globular, are disposed in an elongated, pendulous raceme, and are of a
purplish-black colour. The flowers are white, their peduncles, partial
and general, of a bright carmine-purple colour.




This little bird so much resembles the young of that called, I know
not why, the Blue-eyed Yellow Warbler, that I was at first inclined to
think it the same; but, recollecting that the latter acquires the full
colouring of its plumage, in both sexes, before the return of spring, and
finding some material differences in their habits, I have not hesitated
in presenting it to you, kind reader, not only as a new species, but as
one extremely rare in the United States.

I shot two of these birds in May 1821, near the town of Jackson, in the
State of Louisiana. They were sitting amongst the stalks of the plant, on
which they are represented. Their wings were constantly drooping by the
sides of their body, their tail spread out like a fan, and they uttered
a low _tweet_ note, which was very soft and sweet. They now and then
chased small insects on the wing, but more commonly searched for them
amongst the leaves and blossoms of the plants on which they were. After
a few minutes, I discovered their nest, which contained five young ones
nearly fledged. It was attached by the sides to two twigs of the plant,
and was formed of the dried bark of the same plant, mixed with skins of
caterpillars and some silky substances. The lining consisted of goat's
or deer hair, I think the former, as there were some tame goats in an
adjoining pasture. I shot both the parents, and took the young under my
care, but they would not receive any food, and died towards the end of
the second day after their removal. I have never seen another of these
birds since.

The scarcity of this species in the United States putting me in mind of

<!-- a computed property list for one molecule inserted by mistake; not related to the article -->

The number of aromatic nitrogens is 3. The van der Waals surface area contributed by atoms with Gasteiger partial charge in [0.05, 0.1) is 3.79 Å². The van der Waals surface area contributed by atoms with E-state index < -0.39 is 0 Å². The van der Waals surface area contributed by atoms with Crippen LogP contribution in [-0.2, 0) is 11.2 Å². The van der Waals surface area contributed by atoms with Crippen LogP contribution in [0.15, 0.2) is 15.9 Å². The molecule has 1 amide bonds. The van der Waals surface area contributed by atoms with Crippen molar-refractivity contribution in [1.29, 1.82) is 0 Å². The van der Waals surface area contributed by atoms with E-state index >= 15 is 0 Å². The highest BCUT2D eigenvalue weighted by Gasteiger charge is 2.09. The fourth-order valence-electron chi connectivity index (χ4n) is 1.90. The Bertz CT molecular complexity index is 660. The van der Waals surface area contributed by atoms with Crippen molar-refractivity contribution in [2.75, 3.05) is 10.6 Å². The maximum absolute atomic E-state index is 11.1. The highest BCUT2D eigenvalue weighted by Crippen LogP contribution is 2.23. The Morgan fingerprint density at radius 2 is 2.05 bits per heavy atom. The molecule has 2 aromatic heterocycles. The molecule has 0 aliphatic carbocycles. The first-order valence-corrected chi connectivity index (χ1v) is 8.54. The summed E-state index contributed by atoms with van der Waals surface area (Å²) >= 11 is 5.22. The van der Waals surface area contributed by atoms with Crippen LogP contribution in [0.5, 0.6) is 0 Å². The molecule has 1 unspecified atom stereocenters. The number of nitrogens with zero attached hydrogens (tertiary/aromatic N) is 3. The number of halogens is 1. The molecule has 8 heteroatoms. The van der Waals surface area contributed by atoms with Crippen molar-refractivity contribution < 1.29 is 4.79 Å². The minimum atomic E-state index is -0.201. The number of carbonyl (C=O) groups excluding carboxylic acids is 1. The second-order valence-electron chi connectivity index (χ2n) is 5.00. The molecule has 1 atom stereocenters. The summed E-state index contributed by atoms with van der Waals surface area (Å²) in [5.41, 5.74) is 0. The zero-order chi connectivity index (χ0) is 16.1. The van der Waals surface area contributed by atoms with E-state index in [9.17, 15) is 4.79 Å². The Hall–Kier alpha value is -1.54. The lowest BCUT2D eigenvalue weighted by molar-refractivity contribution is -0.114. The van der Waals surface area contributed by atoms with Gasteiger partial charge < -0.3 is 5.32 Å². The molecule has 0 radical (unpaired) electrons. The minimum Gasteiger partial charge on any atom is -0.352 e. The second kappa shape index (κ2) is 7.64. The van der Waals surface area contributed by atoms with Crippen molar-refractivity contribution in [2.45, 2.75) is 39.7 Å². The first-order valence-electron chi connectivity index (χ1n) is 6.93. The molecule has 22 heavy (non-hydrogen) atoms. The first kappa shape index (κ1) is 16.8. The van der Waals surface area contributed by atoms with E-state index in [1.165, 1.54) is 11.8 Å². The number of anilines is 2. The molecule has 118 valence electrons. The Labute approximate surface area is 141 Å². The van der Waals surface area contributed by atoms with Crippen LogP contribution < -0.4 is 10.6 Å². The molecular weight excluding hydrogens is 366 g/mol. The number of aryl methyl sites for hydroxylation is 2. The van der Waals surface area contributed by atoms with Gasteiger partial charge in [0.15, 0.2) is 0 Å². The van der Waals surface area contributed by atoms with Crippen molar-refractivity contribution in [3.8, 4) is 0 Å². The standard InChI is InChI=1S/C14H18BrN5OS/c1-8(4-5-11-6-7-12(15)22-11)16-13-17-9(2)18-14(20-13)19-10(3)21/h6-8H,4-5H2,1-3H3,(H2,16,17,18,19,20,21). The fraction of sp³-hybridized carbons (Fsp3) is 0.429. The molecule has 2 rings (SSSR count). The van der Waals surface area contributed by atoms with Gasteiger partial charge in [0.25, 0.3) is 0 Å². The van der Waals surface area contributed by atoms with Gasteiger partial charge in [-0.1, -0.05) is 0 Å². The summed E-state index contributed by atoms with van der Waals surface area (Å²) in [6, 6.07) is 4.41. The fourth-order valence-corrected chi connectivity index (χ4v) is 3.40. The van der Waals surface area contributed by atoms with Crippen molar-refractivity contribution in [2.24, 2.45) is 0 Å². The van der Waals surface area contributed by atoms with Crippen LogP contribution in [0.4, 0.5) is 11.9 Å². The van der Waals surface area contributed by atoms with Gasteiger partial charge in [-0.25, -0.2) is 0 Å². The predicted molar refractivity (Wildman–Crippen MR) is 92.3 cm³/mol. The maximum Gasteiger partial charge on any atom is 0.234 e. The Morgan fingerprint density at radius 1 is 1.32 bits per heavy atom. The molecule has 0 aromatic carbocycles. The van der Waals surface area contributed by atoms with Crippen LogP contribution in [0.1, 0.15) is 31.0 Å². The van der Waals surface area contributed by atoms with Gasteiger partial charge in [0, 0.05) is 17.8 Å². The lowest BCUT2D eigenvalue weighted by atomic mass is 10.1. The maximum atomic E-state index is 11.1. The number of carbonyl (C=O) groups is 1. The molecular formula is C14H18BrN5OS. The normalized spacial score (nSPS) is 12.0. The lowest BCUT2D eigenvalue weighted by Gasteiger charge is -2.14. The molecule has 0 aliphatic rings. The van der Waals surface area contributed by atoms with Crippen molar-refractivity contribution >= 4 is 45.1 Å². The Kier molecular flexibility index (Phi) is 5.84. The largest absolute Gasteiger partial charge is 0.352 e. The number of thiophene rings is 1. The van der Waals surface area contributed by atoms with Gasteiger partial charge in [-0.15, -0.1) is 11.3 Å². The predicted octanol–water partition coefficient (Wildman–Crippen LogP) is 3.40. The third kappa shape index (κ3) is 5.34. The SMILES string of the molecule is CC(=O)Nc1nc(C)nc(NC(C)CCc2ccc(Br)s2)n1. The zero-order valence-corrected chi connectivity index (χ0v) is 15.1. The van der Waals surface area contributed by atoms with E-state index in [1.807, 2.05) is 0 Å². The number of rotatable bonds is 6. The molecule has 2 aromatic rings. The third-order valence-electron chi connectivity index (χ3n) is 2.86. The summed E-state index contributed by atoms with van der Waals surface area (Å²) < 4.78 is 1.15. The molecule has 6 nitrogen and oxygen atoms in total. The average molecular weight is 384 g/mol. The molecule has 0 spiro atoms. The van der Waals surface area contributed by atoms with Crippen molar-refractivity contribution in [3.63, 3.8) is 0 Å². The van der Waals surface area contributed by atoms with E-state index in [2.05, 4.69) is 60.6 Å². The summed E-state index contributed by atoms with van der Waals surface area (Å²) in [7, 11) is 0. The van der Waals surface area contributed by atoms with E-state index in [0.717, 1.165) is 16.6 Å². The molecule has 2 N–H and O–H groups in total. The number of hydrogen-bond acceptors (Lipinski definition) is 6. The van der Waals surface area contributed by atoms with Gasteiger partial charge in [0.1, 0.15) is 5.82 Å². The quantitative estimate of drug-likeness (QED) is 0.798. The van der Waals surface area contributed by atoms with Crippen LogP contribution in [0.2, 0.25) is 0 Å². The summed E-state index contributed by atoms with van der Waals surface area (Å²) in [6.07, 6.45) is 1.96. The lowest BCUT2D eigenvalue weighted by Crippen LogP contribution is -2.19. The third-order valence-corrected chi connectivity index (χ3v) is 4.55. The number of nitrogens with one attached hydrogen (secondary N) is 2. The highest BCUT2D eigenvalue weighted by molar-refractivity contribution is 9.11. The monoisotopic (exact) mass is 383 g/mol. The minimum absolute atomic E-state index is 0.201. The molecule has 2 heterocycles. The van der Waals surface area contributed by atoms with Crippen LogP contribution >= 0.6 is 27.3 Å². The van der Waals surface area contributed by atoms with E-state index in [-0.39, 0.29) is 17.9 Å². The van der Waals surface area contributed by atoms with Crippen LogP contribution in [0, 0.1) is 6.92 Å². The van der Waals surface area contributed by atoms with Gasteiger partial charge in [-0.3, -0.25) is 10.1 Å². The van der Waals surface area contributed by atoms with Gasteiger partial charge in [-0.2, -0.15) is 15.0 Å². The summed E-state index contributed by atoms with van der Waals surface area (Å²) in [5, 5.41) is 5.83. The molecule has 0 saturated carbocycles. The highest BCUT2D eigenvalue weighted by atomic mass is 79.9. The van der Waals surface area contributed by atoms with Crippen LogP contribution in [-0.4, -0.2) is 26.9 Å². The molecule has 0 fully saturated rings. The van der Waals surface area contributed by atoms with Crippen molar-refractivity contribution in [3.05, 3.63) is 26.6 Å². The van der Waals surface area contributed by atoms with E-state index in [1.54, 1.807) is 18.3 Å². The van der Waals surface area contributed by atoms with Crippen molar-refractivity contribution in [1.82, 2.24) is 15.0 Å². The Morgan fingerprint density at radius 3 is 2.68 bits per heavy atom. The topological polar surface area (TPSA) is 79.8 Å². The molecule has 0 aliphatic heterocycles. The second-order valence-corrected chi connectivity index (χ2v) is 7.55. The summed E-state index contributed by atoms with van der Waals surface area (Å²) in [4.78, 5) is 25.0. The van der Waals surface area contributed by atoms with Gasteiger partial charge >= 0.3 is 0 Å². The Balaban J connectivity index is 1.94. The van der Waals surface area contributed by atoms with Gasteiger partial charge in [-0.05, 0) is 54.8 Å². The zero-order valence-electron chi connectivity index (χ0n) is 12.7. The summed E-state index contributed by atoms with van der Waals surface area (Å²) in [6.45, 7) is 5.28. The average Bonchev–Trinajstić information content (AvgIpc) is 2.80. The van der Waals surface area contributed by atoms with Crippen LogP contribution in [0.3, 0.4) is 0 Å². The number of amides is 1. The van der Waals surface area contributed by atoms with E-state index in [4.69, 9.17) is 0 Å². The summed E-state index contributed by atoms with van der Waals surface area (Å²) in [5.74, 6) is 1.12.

that of true friendship among men, I have named it after my most esteemed
friend, J. G. CHILDREN, Esq. of the British Museum, as a tribute of
sincere gratitude for the unremitted kindness which he has shewn me.

The plant is known by the name of the _Wild Spanish Coffee_. It grows very
abundantly in almost every field in the Uplands of Lower Louisiana. The
smell of its flowers, as well as of its leaves, is extremely disagreeable,
if not nauseous.


Adult Male. Plate XXXV. Fig. 1.

Bill longish, straight, subulato-conical, acute, the edges sharp, the gap
line slightly deflected at the base. Nostrils basal, lateral, elliptical,
half closed by a membrane. Head and neck of ordinary size. Body rather
slender. Feet of ordinary length, slender; tarsus longer than the middle
toe, covered anteriorly by a few scutella, the uppermost long; toes
scutellate above, free, the hind toe of moderate size; claws slender,
compressed, acute, arched.

Plumage soft, blended, tufty. Wings of ordinary length, acute, the
first quill longest. Tail shortish, when closed nearly even. A few short
bristles at the base of the upper mandible.

Bill brown, lighter beneath. Iris dark brown. Feet flesh-coloured.
The general colour of the upper parts is yellowish-green, tinged with
brown. Forehead, sides of the head, supra-ocular region, and under parts
generally deep yellow. Quills dusky on the inner webs. Tail feathers
dusky on the outer webs, yellow on the inner, excepting the two middle,
which are dusky.

Length 4¾ inches, extent of wings 7½; bill along the ridge 5/12, along
the gap 7/12.

Adult Female. Plate XXXV. Fig. 2.

The female is considerably smaller. The distribution of its colouring
is the same, but the tints are much lighter, the upper parts being pale
yellowish-green tinged with grey; the sides of the head, supra-ocular
and frontal spaces pale yellowish-grey, and the under parts of a tint
approaching to lemon-yellow.


CASSIA OCCIDENTALIS, _Willd._ Sp. Pl. vol. ii. p. 518. _Pursh_,
Flor. Amer. vol. i. p. 305.—DECANDRIA MONOGYNIA, _Linn._

Online LibraryJohn James AudubonOrnithological Biography, Volume 1 (of 5) → online text (page 18 of 50)